My Funniest Nursing Story....I Gotta Learn to Speak the Language!
Ok everyone has one of those days when things just aren't going well. You know the one, where everything was routine yesterday is now like a foreign and no one really makes sense.
Very early in my nursing career, I had a patient with a known seizure disorder who was admitted for...a seizure. He was an elderly man with an elderly wife who had been taking care of this gentleman for years. She had his meds down in her own personal little memory bank and she knew what meds aleviated what ailments.
In my assessment, I communicated mainly with the wife. I asked the usual questions about pertinent history and his last seizure. I should state at this time that, although I was working in the South, I am not from South so there are some communication barriers for which I should have been prepared but, being young, gung ho and ready to save lives and make a difference, I went right on with my usual line of questioning. Big mistake. If you were practicing nursing in France, you would learn to speak French. In the South you learn to speak "suthun". I should have known better. I adored the charming accents of the people I was beginning to love and respect and, in general conversation, I had no trouble understanding. Add excitement, new situations and concern about a loved one's health and what could have been a cordial meeting between two women in Wal-Mart turned into one communication error after another!
"So, has Mr. O had these seizures for a long time?, I asked.
"Oh , yes.", she answered. "He's been having 'em for years. He takes them peanut butter balls and they help. Hand't had one for years! I don't know why he had this'n".
"I am sorry.", I said deeply perplexed. "He takes peanut butter balls for seizures?"
"Oh yeah, for years!", she said confidently.
"And they work????", I asked, my mind turning this information over in my head. Is this something I learned on nursing school and forgot? What could it possibly be about peanut butter that worked this magic? I love peanut butter. Is this why I have lived a seizure-free life? Did I miss that day in school? Seems like a pleasant enough remedy, though. Maybe I should tuck this away in the old memory bank for future reference. I am all about holistic and alternative medicine if it works!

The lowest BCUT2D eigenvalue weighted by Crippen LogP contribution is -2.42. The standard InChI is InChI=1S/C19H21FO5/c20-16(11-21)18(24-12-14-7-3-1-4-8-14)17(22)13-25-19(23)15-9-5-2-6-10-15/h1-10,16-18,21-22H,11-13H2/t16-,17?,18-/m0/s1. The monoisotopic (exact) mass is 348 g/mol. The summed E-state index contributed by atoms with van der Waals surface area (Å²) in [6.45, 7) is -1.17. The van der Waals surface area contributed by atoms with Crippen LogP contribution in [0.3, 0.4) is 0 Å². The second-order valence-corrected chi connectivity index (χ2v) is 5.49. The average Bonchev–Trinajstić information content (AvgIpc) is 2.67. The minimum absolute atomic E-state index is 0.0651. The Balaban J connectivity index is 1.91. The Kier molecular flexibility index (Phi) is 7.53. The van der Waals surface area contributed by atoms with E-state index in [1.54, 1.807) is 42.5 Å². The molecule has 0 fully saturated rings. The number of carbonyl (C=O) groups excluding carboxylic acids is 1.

So I repeated, quickly, in my mind, "peanut butter balls, peanut butter balls..." What do other seizure patients take and why aren't they all taking peanut butter balls...seems so much healthier than a big dose of medicine and certainly tastier!!!
"Peanut butter balls", I said it a little faster in my mind. Then it hit me! "Do you mean phenobarbital?" I asked the little lady.
"That's what I said, sugar! Peanut butter balls. They have worked for years and they are pretty small so he can swallow them easy!"
Phenobarbital, peanut butter balls, what's the difference. I have never had a seizure myself, but just in case I do, I have some peanut butter balls in the freezer with strict instructions to my husband on how to administer them. Hey, meds aren't cheap and I am buying peanut butter already. And I don't have a prescription for phenobarbital! LOL!
Joined: Aug '08; Posts: 37; Likes: 55
Floor nurse med-surg
Specialty: LTC, Med-Surg, ERSep 28, '08Quote from skwlpnha ha ha! cute!"Oh , yes.", she answered. "He's been having 'em for years. He takes them peanut butter balls and they help. Hand't had one for years! I don't know why he had this'n".Sep 30, '08That was really funny... I can't stop laughing... I have tears in my eyes... bwhahahahahahahahSep 30, '08It's incredible how many pts call phenobarb "peanut butter balls." I've had several pts do that.Oct 1, '08haha...i've also heard someone said " pheno-barbie-doll " instead of phenobarbital....:chuckle
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